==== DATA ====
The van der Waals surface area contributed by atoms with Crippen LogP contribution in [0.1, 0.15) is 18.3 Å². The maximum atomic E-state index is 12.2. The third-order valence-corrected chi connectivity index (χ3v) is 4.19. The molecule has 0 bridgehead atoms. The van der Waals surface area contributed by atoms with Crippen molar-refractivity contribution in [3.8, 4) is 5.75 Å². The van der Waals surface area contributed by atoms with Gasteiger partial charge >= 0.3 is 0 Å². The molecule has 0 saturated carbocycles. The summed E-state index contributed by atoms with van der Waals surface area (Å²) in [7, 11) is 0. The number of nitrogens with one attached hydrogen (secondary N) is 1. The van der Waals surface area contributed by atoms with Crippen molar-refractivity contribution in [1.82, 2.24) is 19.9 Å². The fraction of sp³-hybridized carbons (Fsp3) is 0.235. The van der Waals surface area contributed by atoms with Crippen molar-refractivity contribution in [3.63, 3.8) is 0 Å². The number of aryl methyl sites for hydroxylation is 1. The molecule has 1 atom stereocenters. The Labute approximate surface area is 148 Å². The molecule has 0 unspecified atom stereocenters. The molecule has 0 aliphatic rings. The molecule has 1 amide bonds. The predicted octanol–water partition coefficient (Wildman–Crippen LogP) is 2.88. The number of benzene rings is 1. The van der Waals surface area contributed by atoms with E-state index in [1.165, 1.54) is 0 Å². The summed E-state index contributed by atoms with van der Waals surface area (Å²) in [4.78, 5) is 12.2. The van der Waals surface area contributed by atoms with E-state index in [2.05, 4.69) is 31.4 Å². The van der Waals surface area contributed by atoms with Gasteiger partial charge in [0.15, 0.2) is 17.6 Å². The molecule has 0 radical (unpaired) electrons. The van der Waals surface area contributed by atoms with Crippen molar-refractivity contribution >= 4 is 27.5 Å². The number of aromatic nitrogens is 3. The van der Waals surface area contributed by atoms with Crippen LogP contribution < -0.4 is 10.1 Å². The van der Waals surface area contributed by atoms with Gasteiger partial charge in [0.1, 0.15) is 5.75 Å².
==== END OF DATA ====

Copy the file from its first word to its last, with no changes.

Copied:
The van der Waals surface area contributed by atoms with Crippen LogP contribution in [0.1, 0.15) is 18.3 Å². The maximum atomic E-state index is 12.2. The third-order valence-corrected chi connectivity index (χ3v) is 4.19. The molecule has 0 bridgehead atoms. The van der Waals surface area contributed by atoms with Crippen molar-refractivity contribution in [3.8, 4) is 5.75 Å². The van der Waals surface area contributed by atoms with Gasteiger partial charge >= 0.3 is 0 Å². The molecule has 0 saturated carbocycles. The summed E-state index contributed by atoms with van der Waals surface area (Å²) in [7, 11) is 0. The number of nitrogens with one attached hydrogen (secondary N) is 1. The van der Waals surface area contributed by atoms with Crippen molar-refractivity contribution in [1.82, 2.24) is 19.9 Å². The fraction of sp³-hybridized carbons (Fsp3) is 0.235. The van der Waals surface area contributed by atoms with Crippen molar-refractivity contribution in [3.63, 3.8) is 0 Å². The number of aryl methyl sites for hydroxylation is 1. The molecule has 1 atom stereocenters. The Labute approximate surface area is 148 Å². The molecule has 0 unspecified atom stereocenters. The molecule has 0 aliphatic rings. The molecule has 1 amide bonds. The predicted octanol–water partition coefficient (Wildman–Crippen LogP) is 2.88. The number of benzene rings is 1. The van der Waals surface area contributed by atoms with E-state index in [1.165, 1.54) is 0 Å². The summed E-state index contributed by atoms with van der Waals surface area (Å²) in [4.78, 5) is 12.2. The van der Waals surface area contributed by atoms with E-state index in [2.05, 4.69) is 31.4 Å². The van der Waals surface area contributed by atoms with Gasteiger partial charge in [0.15, 0.2) is 17.6 Å². The molecule has 0 radical (unpaired) electrons. The van der Waals surface area contributed by atoms with Crippen molar-refractivity contribution >= 4 is 27.5 Å². The number of aromatic nitrogens is 3. The van der Waals surface area contributed by atoms with Crippen LogP contribution < -0.4 is 10.1 Å². The van der Waals surface area contributed by atoms with Gasteiger partial charge in [0.1, 0.15) is 5.75 Å².